London is no longer the world's top financial center

A view of London's financial district.

Mark Yeandle compiles the Global Financial Index and says, "London no longer number one."

David Slater is an advocate for London and says, "London's going in the right direction."

Andrew Hilton is the head of the CSFI think tank and says, "London has become a major international center for the Chinese currency."

Some good news for London this week: the British capital came top in Price Waterhouse Cooper's sixth annual league table of international cities.

London was rated the world's foremost "economic powerhouse and centre for culture, education and innovation." The accolade should go some way to soothe this city's wounded pride: London recently lost its number one slot in the prestigious Global Financial Centre Index.

"For the first time London has fallen below New York. So New York is now number one financial center. London's number two," says Mark Yeandle, who compiles the Global Financial Centre Index for the Z-Yen consulting firm. "London has dropped more points than any other center in the top 50."

Yeandle points out that confidence in "The City" –as London's financial center is known -- has waned because of two big constitutional uncertainties. First, in September, Scotland votes on independence, which could lead to the break up of the United Kingdom. Second, within the next three years the UK may vote to pull out of the European Union, with unpredictable consequences for its economy.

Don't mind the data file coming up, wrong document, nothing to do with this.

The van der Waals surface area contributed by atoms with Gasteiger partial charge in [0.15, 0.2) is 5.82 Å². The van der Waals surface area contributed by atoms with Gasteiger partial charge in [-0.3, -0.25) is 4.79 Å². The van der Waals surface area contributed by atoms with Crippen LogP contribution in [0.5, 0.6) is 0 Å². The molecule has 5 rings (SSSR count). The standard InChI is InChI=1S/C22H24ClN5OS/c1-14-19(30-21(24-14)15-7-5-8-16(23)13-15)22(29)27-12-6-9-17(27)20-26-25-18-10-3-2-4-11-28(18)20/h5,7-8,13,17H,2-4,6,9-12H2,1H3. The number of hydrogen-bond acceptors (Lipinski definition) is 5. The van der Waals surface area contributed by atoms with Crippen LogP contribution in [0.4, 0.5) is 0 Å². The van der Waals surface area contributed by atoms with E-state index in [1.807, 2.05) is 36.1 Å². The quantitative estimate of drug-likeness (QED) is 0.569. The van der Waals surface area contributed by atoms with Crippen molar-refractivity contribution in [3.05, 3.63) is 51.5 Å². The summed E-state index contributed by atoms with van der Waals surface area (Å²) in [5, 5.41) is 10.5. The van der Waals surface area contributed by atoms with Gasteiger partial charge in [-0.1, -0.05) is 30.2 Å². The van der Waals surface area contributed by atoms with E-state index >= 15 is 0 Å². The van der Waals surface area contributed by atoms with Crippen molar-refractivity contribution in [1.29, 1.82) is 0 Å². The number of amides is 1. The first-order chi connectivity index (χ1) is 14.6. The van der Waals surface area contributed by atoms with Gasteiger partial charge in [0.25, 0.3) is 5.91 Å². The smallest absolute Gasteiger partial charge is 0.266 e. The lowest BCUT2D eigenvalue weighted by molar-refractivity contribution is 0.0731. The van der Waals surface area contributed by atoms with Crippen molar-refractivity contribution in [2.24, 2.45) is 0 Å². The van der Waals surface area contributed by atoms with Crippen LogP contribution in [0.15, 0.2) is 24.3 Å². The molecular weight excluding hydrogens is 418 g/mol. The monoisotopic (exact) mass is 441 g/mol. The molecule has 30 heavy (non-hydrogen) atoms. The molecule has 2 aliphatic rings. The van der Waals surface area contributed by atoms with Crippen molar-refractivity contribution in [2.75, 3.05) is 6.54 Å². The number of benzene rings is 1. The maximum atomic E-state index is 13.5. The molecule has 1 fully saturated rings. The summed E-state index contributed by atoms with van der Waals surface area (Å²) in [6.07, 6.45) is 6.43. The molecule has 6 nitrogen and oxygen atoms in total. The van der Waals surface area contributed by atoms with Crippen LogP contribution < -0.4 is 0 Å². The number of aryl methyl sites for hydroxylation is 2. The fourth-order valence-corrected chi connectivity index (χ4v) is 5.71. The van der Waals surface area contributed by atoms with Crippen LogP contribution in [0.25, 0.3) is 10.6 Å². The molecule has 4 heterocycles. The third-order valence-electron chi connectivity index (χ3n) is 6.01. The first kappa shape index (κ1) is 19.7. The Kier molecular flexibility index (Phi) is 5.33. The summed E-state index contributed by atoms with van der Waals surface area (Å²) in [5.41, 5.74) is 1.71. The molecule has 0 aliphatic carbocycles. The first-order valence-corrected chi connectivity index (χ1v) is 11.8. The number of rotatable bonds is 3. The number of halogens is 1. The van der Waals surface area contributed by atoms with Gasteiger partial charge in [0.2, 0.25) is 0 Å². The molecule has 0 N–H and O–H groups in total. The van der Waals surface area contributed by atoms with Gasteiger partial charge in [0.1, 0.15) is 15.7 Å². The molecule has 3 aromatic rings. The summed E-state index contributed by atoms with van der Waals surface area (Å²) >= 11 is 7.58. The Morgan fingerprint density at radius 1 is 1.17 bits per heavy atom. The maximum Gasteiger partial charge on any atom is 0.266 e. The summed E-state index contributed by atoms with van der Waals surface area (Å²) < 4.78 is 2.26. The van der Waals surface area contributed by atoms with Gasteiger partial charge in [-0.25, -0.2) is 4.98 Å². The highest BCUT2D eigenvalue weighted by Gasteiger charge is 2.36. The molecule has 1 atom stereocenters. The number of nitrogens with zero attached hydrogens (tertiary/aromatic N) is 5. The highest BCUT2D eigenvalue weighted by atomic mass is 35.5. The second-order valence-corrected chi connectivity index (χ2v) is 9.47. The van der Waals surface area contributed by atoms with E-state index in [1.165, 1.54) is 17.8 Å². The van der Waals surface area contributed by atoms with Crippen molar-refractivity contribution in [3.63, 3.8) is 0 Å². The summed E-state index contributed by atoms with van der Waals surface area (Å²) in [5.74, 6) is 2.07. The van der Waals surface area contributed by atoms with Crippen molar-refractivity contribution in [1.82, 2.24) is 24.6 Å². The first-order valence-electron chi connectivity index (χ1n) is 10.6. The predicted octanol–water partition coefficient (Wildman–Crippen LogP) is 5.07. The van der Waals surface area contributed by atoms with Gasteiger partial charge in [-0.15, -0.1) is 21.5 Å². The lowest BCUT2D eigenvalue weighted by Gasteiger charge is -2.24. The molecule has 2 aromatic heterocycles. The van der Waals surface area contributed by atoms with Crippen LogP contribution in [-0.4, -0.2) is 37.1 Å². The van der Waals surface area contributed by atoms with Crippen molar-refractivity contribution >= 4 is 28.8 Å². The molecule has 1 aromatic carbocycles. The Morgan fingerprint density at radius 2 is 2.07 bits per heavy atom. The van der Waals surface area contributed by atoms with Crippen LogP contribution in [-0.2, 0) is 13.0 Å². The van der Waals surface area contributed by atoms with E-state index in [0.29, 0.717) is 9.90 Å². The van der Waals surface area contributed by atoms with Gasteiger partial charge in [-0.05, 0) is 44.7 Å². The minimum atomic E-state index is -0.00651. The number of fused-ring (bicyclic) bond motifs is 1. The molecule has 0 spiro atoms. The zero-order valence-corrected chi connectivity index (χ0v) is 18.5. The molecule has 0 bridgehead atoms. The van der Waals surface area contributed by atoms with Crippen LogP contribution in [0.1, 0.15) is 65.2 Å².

But Yeandle claims the City has been more seriously damaged by a series of scandals including bankers and dealers manipulating the LIBOR interest rate.

"London used to have a reputation for being quite squeaky clean," says Yeandle. "Now, we know that London isn't quite as angelic as some people believed a few years ago."

Advocates for London say the damage has been exaggerated. David Slater - who promotes the British capital– says regulators have been cleaning house and cracking down on the abuses . And he points out the City's share of the world's biggest market – foreign exchange - hasn't suffered at all. Far from it.

"Five years ago we had 40 percent of the global foreign exchange. That's now up to 50 percent," says Slater. "So that's certainly going in the right direction and shows that there's confidence in the market."

For all their abuses and bungling before the crisis, City financiers have proved adept at picking up new business. Andrew Hilton of the Centre for the Study of Financial Innovation says London is now leading the world in the offshore trading of the Chinese currency – the renmimbi.

But those constitutional uncertainties have not gone away. The vote on Scottish independence and the possible referendum on EU membership are a worry. London's fortunes – like its financial markets – seem likely to fluctuate.

About the author

Stephen Beard is the European bureau chief and provides daily coverage of Europe’s business and economic developments for the entire Marketplace portfolio.
Mark Yeandle compiles the Global Financial Index and says, "London no longer number one."

David Slater is an advocate for London and says, "London's going in the right direction."

Andrew Hilton is the head of the CSFI think tank and says, "London has become a major international center for the Chinese currency."

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